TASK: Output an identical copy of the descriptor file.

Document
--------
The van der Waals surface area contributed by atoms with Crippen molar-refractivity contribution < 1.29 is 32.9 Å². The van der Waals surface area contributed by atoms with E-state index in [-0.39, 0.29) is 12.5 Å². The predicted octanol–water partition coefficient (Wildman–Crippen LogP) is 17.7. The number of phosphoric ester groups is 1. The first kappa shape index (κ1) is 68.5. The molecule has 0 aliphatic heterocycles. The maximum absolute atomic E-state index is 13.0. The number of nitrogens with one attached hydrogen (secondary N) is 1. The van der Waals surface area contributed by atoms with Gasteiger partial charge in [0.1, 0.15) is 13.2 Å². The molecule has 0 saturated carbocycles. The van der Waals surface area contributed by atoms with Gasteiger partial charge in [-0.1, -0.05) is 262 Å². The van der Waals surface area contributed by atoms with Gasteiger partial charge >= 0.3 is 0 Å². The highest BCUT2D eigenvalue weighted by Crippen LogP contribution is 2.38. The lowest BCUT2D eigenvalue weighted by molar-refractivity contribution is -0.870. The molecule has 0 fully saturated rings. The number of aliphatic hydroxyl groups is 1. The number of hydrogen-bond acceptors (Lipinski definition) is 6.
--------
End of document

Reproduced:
The van der Waals surface area contributed by atoms with Crippen molar-refractivity contribution < 1.29 is 32.9 Å². The van der Waals surface area contributed by atoms with E-state index in [-0.39, 0.29) is 12.5 Å². The predicted octanol–water partition coefficient (Wildman–Crippen LogP) is 17.7. The number of phosphoric ester groups is 1. The first kappa shape index (κ1) is 68.5. The molecule has 0 aliphatic heterocycles. The maximum absolute atomic E-state index is 13.0. The number of nitrogens with one attached hydrogen (secondary N) is 1. The van der Waals surface area contributed by atoms with Gasteiger partial charge in [0.1, 0.15) is 13.2 Å². The molecule has 0 saturated carbocycles. The van der Waals surface area contributed by atoms with Gasteiger partial charge in [-0.1, -0.05) is 262 Å². The van der Waals surface area contributed by atoms with Gasteiger partial charge >= 0.3 is 0 Å². The highest BCUT2D eigenvalue weighted by Crippen LogP contribution is 2.38. The lowest BCUT2D eigenvalue weighted by molar-refractivity contribution is -0.870. The molecule has 0 fully saturated rings. The number of aliphatic hydroxyl groups is 1. The number of hydrogen-bond acceptors (Lipinski definition) is 6.